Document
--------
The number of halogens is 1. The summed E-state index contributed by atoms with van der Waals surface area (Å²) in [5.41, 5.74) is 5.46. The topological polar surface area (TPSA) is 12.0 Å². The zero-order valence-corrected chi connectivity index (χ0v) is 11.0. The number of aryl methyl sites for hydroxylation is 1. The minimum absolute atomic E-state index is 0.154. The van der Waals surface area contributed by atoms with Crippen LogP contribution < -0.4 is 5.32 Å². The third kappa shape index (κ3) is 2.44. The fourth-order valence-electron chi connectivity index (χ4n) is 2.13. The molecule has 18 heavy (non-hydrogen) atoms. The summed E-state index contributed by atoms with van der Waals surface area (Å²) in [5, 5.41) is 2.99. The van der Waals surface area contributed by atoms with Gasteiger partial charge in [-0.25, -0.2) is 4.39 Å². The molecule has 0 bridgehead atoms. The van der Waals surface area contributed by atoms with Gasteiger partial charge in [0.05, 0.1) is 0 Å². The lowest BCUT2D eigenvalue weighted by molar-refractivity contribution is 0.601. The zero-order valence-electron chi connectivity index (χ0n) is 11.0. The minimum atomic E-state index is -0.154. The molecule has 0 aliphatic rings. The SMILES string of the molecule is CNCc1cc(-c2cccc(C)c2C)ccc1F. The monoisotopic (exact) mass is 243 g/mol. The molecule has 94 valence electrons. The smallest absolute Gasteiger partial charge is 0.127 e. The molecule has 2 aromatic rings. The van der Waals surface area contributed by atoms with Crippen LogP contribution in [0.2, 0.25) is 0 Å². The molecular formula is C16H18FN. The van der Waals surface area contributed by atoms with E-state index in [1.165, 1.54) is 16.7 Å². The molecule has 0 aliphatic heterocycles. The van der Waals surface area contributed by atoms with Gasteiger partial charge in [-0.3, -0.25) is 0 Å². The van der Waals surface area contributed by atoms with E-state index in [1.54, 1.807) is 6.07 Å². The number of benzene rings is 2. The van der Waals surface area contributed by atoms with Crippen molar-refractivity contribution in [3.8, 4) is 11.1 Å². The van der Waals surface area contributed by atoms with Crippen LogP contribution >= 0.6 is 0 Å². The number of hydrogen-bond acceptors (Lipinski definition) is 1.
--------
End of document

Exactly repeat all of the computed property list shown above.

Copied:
The number of halogens is 1. The summed E-state index contributed by atoms with van der Waals surface area (Å²) in [5.41, 5.74) is 5.46. The topological polar surface area (TPSA) is 12.0 Å². The zero-order valence-corrected chi connectivity index (χ0v) is 11.0. The number of aryl methyl sites for hydroxylation is 1. The minimum absolute atomic E-state index is 0.154. The van der Waals surface area contributed by atoms with Crippen LogP contribution < -0.4 is 5.32 Å². The third kappa shape index (κ3) is 2.44. The fourth-order valence-electron chi connectivity index (χ4n) is 2.13. The molecule has 18 heavy (non-hydrogen) atoms. The summed E-state index contributed by atoms with van der Waals surface area (Å²) in [5, 5.41) is 2.99. The van der Waals surface area contributed by atoms with Gasteiger partial charge in [-0.25, -0.2) is 4.39 Å². The molecule has 0 bridgehead atoms. The van der Waals surface area contributed by atoms with Gasteiger partial charge in [0.05, 0.1) is 0 Å². The lowest BCUT2D eigenvalue weighted by molar-refractivity contribution is 0.601. The zero-order valence-electron chi connectivity index (χ0n) is 11.0. The minimum atomic E-state index is -0.154. The molecule has 0 aliphatic rings. The SMILES string of the molecule is CNCc1cc(-c2cccc(C)c2C)ccc1F. The monoisotopic (exact) mass is 243 g/mol. The molecule has 94 valence electrons. The smallest absolute Gasteiger partial charge is 0.127 e. The molecule has 2 aromatic rings. The van der Waals surface area contributed by atoms with Crippen LogP contribution in [0.2, 0.25) is 0 Å². The molecular formula is C16H18FN. The van der Waals surface area contributed by atoms with E-state index in [1.165, 1.54) is 16.7 Å². The molecule has 0 aliphatic heterocycles. The van der Waals surface area contributed by atoms with Gasteiger partial charge in [-0.3, -0.25) is 0 Å². The van der Waals surface area contributed by atoms with E-state index in [1.54, 1.807) is 6.07 Å². The number of benzene rings is 2. The van der Waals surface area contributed by atoms with Crippen molar-refractivity contribution in [3.8, 4) is 11.1 Å². The van der Waals surface area contributed by atoms with Crippen LogP contribution >= 0.6 is 0 Å². The number of hydrogen-bond acceptors (Lipinski definition) is 1.